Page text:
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Back to the basics: Snakebites

Dos and don’ts, and the signs and symptoms you may encounter in managing snakebites


In the United States, there are approximately 45,000 snakebites, of which approximately 7000-9000 are from venomous snakes.

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By Chris Ebright

Remember these lines from the beginning of “Raiders of the Lost Ark?” “There’s a big snake in the plane, Jock!” “Oh, that’s just my pet snake Reggie!” “I hate snakes, Jock! I hate ‘em!” Well, I’m right there with Dr. Jones … I do not do snakes.

Luckily, the percentage of venomous snakes is small compared to the number of non-venomous species. It is still not very comforting, but it makes it less likely you will encounter a snake-bitten patient who has been envenomated. That being said, let’s explore some information regarding the varieties of North American venomous snakes.

Types of snakebites

Annually, in the United States, there are approximately 45,000 snakebites, of which approximately 7000-9000 are from venomous snakes [1]. Even though this number seems high, the number of resulting deaths is extremely low. Most of the reported bites are termed “illegitimate,” meaning a person consciously decides to handle/pick up a venomous snake or expose themselves to that risk. The typical patient is a young to middle-aged male, sometimes with the added influence of alcohol. There are, by the nature of the circumstances, atypically snake-bitten patients as well. These include snake handlers, zoo or veterinary personnel, and people feeding their pet snake.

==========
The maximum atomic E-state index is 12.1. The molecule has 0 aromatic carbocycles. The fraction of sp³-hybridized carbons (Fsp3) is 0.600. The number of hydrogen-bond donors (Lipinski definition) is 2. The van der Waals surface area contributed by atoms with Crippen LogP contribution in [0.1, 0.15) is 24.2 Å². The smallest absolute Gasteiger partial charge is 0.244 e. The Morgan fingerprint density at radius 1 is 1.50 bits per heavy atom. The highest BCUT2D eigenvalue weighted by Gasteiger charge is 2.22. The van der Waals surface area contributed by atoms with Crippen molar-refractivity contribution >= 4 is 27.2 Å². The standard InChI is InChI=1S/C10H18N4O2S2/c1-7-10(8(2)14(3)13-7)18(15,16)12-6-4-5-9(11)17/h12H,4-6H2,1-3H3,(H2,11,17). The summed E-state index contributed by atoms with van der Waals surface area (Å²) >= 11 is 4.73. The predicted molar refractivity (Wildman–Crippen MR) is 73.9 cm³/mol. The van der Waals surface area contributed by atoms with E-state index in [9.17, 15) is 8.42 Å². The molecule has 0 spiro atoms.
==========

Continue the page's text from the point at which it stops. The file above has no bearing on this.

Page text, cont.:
Both atypical and typical bites are usually to the upper extremities. In contrast, most “legitimate” (accidental or unintentional) bites are mainly to the lower extremities. These typically occur because the patient unknowingly gets too close to a venomous snake who feels threatened, and it lashes out, fueling the common misconception that they are “out to get us.” The truth, however, is the polar opposite – snakes, in general, do not want to bite. They prefer to be left alone and will do what they can to get away from any perceived harm.